Religion and Science is a definitive contemporary discussion of the many issues surrounding our understanding of God and religious truth and experience in our understanding of God and religious truth and experience in our scientific age. This is a significantly expanded and feshly revised version of Religion in an Age of Science, winner of the American Academy of Religion Award for Excellence and the Templeton Book Award. Ian G. Barbour — the premier scholar in the field — has added three crucial historical chapters on physics and metaphysics in the seventeenth century, nature and God in the eighteenth century, and biology and theology in the nineteenth century. He has also added new sections on developments in nature-centered spirituality, information theory, and chaos and complexity theories. ~ Synopsis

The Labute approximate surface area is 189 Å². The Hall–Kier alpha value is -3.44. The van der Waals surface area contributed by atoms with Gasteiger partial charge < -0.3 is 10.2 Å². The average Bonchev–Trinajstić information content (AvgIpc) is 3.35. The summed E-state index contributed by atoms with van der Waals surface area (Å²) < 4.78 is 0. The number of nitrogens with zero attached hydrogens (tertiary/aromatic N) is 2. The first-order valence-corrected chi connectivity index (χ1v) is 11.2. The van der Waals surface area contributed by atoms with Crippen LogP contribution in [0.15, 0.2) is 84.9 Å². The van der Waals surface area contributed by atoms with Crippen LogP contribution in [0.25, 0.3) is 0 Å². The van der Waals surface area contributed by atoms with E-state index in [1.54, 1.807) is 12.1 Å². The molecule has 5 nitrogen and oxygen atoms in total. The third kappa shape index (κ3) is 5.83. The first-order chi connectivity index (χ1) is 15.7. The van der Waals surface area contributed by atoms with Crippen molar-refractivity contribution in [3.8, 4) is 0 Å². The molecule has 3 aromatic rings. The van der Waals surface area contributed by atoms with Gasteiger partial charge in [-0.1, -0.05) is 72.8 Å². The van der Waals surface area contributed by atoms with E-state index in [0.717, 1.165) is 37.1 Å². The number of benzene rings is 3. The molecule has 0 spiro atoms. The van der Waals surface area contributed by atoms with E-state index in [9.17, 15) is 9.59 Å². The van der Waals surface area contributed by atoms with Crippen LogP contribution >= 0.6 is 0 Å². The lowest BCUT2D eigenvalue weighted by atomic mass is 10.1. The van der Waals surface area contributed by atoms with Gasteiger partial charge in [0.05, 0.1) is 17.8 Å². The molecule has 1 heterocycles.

William Sweet and Richard Feist, eds. (Ashgate: Aug 30, 2007), 235 pages.
Does science pose a challenge to religion and religious belief? This question has been a matter of long-standing debate - and it continues to concern not only scholars in philosophy, theology, and the sciences, but also those involved in public educational policy. This volume provides background to the current 'science and religion' debate, yet focuses as well on themes where recent discussion of the relation between science and religion has been particularly concentrated.The first theme deals with the history of the interrelation of science and religion. The second and third themes deal with the implications of recent work in cosmology, biology and so-called intelligent design for religion and religious belief. The fourth theme is concerned with 'conceptual issues' underlying, or implied, in the current debates, such as: Are scientific naturalism and religion compatible? Are science and religion bodies of knowledge or practices or both? And, do religion and science offer conflicting truth claims?By illuminating contemporary discussion in the science-religion debate and by outlining the options available in describing the relation between the two, this volume will be of interest to scholars and to members of the educated public alike. ~ Product Description